South Africa’s political climate is the most uncertain since the end of the apartheid era, with investors acutely concerned about a potential coalition between the governing party and a leftist group after next year’s elections, Investec Bank’s chief executive officer said.
Anxiety is intensifying over the implications of the African National Congress falling short of the 50% it needs to retain control of the continent’s most industrialized economy, Richard Wainwright said in an interview with Bloomberg TV on Wednesday.
That may push the party to tie up with the Economic Freedom Fighters, which advocates for the nationalization of banks, mines and land.
“There’s probably the highest level of uncertainty politically that we’ve had since 1994,” he said. “It does appear that they are siding in certain instances with the EFF. That will be very negative for international investors and domestic investors.”
The ANC has governed South Africa since the end of White-minority rule almost three decades ago. Opinion polls show it risks losing its majority next year because of a voter backlash over the party’s failure to tackle record power outages, along with rampant poverty, unemployment and inequality.
The ANC has linked up with the EFF and other smaller parties to take control of a number of city councils after local-government elections in November 2021.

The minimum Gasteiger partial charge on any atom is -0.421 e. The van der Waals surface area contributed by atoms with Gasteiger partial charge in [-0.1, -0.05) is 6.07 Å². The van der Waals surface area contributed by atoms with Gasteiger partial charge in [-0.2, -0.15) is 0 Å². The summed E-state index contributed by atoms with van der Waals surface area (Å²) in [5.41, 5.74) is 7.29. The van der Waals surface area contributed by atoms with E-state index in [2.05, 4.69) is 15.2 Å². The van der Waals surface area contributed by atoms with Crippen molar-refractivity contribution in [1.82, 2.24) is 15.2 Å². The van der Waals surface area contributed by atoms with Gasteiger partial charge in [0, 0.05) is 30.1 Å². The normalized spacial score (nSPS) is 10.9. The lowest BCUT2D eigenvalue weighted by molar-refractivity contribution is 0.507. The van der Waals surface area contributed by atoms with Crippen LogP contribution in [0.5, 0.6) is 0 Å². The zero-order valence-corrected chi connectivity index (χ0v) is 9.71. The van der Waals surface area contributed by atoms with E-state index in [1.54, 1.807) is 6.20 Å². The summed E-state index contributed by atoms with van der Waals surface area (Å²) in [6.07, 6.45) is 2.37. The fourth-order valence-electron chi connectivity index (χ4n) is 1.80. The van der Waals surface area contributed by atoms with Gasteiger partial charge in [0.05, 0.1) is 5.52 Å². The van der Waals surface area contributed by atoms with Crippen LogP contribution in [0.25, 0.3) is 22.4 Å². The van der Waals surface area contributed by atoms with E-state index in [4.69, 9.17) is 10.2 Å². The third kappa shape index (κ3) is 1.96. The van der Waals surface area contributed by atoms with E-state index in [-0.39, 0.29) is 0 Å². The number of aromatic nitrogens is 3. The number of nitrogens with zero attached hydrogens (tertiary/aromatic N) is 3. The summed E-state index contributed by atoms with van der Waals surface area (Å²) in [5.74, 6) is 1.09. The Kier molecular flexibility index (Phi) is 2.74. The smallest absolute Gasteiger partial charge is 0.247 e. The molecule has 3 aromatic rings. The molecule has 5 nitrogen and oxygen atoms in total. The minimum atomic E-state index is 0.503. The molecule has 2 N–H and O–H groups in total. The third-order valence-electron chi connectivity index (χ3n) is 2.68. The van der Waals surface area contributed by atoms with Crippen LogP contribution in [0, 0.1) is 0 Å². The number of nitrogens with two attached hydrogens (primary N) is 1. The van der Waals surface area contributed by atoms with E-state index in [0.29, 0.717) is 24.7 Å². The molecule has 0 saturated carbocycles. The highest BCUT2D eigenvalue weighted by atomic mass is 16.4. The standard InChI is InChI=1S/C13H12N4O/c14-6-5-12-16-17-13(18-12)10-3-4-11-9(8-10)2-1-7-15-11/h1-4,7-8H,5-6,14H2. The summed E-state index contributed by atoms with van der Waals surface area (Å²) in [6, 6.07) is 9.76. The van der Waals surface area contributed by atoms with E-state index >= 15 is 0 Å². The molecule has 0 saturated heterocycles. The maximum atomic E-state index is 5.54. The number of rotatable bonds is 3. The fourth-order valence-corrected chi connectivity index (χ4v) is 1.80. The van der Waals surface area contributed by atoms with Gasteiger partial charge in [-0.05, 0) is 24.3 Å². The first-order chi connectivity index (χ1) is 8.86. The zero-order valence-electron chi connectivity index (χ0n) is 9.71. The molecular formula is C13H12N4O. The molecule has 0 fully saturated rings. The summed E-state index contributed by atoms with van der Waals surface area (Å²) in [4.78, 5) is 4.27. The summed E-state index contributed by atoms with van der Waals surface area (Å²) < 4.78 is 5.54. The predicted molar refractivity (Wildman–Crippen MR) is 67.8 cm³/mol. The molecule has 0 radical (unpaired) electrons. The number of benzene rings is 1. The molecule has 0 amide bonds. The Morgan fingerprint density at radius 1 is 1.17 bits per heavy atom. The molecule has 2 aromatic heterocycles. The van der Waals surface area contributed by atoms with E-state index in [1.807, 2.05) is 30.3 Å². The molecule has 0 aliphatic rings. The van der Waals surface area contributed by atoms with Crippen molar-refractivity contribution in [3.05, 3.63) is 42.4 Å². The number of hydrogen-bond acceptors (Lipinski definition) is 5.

The political uncertainty is serving as a deterrent to foreign investors, Wainwright said. He spoke a day before President Cyril Ramaphosa hosts an annual investment conference after setting a target in 2018 to attract R1.2 trillion of investment.
“We expected the current president, when he came into the presidency, to accelerate reforms, but unfortunately, we’ve not seen that,” the Investec CEO said. “I think the level of uncertainty on the politics will again make it very difficult to currently attract a significant investment both international and domestic.”
So far, South Africa has “realized” R1.1 trillion of investment since Ramaphosa set the target, the president’s spokesman, Vincent Magwenya, said on Wednesday.
Investors will be looking to the president for details on government plans to deliver on structural reforms, including restructuring power utility Eskom, expanding electricity-grid capacity and improving the ease of doing business in South Africa, Wainwright said.
“Unfortunately, we’ve got a general election next year, so significant policy changes are going to be difficult, so our baseline expectation is that we are not going to see massive policy shifts, which we need — we need the structural reform to attract the international investment,” he said.
“I don’t think anything is going to happen until after the elections next year.”